« »
August 31, 2006 » 10:51 am

Aandehul

About a month ago, I mentioned to my friend, Betty Toole, that I was going to Copenhagen, and she suggested that I touch base with her friend, Soren Riis, a lifetime resident of the area. Soren and I met up on Saturday, August 19, and he gave me an amazing walking tour of Copenhagen. He’s a teacher by trade, he’s very well traveled, and he is completely in love with his native land. The way he talked about Copenhagen reminded me very much of how I feel about California.    (L4G)

We walked for about five hours with Soren feeding me detailed accounts of the history and architecture of the city intermixed with personal anecdotes. For those of you who know nothing of Danish history, let me just say this: Christian IV is very important in Denmark.    (L4H)

The highlight of our tour was the Royal Library Garden, which is nestled between the Royal Library and the Parliament building. Copenhagen is a bustling town, full of pedestrians, bikers, and even the occasional car. It is physically small, easily walkable, and while it’s not hectic, it’s not quiet either. We had already walked for several hours, and as we neared the Parliament building, Soren proposed that we visit his namesake, Mr. Kierkegaard.    (L4I)

Parliament is currently out of session, and there was loud construction going on behind the building. We walked past the noise, slipped into a courtyard, and suddenly, I was transported out of the city and into this beautiful, private garden.    (L4J)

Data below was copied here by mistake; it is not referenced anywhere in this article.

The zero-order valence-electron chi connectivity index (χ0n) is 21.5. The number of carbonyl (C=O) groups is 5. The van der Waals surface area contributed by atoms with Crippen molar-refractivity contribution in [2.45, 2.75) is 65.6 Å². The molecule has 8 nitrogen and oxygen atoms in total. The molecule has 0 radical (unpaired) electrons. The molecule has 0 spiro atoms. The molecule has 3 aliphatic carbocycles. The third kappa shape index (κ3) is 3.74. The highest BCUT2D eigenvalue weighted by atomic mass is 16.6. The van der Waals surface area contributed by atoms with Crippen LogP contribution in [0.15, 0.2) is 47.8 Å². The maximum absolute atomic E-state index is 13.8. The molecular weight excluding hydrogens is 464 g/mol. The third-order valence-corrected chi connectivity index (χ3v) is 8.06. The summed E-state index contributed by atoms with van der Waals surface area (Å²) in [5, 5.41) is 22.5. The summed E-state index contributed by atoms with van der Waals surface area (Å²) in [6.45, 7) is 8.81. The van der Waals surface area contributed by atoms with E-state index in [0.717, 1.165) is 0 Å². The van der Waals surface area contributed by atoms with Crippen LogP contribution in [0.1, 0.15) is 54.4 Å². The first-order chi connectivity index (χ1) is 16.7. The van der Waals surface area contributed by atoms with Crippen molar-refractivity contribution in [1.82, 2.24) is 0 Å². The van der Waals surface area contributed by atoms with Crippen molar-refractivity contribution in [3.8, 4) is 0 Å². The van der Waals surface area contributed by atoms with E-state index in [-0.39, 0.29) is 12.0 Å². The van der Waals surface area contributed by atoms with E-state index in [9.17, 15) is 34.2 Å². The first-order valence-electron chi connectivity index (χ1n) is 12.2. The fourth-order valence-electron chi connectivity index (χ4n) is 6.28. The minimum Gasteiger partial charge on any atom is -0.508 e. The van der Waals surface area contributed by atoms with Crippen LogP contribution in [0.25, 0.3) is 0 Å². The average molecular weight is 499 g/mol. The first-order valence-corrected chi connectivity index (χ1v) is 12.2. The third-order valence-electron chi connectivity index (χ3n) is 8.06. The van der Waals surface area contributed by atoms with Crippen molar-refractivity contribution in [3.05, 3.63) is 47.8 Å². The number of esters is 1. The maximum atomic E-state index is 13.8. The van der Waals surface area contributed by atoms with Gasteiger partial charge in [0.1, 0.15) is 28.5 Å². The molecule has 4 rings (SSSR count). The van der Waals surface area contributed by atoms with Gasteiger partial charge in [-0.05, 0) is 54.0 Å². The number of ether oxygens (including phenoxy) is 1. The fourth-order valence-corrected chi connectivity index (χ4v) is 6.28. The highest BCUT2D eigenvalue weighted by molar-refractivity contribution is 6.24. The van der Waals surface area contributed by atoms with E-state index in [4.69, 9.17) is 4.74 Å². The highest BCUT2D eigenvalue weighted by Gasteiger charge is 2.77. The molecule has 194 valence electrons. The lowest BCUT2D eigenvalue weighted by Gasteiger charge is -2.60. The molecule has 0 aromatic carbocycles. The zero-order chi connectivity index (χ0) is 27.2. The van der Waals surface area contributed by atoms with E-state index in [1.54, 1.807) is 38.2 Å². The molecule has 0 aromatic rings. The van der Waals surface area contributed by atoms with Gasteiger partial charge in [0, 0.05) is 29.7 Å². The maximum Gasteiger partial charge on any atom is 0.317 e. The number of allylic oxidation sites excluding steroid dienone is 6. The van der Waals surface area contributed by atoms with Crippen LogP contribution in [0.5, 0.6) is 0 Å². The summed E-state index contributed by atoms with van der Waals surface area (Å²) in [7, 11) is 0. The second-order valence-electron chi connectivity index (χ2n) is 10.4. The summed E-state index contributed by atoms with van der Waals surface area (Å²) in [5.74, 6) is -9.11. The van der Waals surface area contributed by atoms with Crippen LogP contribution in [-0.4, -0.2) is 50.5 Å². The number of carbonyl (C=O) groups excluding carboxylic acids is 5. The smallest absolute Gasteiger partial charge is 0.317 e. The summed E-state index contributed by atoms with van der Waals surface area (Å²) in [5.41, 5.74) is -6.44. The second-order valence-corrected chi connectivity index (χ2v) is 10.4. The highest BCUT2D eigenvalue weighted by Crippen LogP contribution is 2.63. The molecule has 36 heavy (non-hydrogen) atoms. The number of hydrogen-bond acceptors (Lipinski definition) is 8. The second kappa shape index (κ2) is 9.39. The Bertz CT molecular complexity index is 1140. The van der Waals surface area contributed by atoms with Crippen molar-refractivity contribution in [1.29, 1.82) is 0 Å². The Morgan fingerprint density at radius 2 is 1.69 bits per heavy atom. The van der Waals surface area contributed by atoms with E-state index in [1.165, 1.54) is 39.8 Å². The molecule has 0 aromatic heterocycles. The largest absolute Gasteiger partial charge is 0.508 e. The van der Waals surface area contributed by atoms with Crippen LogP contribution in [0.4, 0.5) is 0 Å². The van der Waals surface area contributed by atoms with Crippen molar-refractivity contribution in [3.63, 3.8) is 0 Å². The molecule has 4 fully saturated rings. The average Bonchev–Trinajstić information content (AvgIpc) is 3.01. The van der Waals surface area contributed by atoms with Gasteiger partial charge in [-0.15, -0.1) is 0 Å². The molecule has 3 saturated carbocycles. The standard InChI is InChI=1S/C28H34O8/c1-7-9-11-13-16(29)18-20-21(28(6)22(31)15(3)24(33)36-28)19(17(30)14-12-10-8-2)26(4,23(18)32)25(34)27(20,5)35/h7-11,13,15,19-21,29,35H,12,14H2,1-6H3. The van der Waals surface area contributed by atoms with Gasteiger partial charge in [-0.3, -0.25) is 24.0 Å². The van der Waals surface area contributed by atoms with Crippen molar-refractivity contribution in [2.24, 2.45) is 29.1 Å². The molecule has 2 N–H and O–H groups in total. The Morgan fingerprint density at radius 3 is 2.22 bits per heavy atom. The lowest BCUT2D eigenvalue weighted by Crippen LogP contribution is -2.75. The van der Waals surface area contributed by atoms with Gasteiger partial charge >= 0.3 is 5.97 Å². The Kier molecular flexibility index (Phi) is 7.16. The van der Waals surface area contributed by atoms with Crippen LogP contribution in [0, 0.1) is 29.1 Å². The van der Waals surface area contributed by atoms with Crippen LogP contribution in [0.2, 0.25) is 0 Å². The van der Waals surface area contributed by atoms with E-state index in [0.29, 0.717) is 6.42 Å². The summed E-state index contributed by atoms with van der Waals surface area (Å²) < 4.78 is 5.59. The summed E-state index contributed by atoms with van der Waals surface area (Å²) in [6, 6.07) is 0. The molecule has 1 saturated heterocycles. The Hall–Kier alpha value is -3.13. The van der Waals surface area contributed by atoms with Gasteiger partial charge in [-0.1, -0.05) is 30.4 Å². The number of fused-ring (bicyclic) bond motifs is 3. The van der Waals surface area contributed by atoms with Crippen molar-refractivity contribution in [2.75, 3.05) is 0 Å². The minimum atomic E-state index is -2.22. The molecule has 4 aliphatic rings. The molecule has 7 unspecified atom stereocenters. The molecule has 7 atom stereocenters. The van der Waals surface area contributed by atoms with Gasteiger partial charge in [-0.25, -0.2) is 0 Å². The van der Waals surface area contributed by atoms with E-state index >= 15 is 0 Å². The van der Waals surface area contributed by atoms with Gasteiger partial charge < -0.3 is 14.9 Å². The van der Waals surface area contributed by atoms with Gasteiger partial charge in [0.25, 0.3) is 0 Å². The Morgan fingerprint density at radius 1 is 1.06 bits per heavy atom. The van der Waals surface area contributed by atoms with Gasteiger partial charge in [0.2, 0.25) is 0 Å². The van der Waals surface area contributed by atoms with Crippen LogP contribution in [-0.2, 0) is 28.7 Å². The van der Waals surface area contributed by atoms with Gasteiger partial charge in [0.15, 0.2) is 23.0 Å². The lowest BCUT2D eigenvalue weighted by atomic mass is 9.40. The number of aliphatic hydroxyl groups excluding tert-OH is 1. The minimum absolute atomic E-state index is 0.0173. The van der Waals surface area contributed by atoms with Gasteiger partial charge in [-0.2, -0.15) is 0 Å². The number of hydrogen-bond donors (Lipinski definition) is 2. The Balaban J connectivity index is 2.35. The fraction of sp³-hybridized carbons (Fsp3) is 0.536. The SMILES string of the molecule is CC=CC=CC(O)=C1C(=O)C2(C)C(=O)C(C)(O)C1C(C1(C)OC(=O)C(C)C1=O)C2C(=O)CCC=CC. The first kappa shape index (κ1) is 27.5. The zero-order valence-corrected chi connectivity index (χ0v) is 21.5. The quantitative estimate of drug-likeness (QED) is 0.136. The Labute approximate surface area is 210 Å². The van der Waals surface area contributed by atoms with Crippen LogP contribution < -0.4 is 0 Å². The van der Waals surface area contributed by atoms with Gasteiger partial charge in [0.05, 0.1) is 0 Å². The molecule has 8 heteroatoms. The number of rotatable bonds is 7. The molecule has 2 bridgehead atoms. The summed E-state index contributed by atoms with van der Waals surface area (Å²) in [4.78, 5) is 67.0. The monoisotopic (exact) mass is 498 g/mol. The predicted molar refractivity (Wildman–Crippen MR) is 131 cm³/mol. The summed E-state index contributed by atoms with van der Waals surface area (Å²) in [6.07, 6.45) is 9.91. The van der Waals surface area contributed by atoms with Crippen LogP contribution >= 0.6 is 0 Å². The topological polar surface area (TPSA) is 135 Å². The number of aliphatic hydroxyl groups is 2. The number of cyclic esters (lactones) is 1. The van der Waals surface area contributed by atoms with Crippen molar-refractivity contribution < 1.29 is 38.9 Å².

http://static.flickr.com/68/219478504_bc40f2175f_m.jpg    (L4K)

Literally five seconds earlier, my ears were hurting from sounds of large trucks hauling asphalt. In the garden, I heard nothing but the water trickling from a large fountain and birds chirping softly and contentedly. The back of the Royal Library stood guard over a large grassy courtyard, with pockets of colorful flowers dotting the garden and the occasional tree providing shade for the weary visitor. Although there were others milling around the garden, they were irrelevant. I stopped, looked around, and breathed in the sweet air.    (L4L)

Aandehul,” said Soren. “It literally means ‘hole to breathe in.’ There are lots of spaces like this in Copenhagen. This is one of the best.”    (L4M)

Christopher Alexander describes the patterns found in these spaces as Courtyards Which Live, Quiet Backs, and Positive Outdoor Space. I had seen similar spaces like this the day before — buildings surrounding serene Courtyards Which Live, parks enclosed from the rest of the city. They are wonderful, rarely found in cities in the States, and the Royal Library Garden is the best of the aandehul.    (L4N)

These kinds of spaces play an important role in Martin Heidegger‘s work, where he describes walks through the forest suddenly leading into these open spaces surrounded by trees. It is in these spaces, according to Heidegger, where we become fully aware of ourselves — Dasein.    (L4O)

Epilogue    (L4P)

The following day, I was describing my experience at the Royal Library Garden to Alexander Kjerulf, who had never been there, and I mentioned “aandehul.” Upon hearing the word, he gave a start, then laughed. While metaphorically accurate, the word is also used to describe a whale’s spout.    (L4Q)

Tags: , , , , , , , , ,

« »

Leave a Reply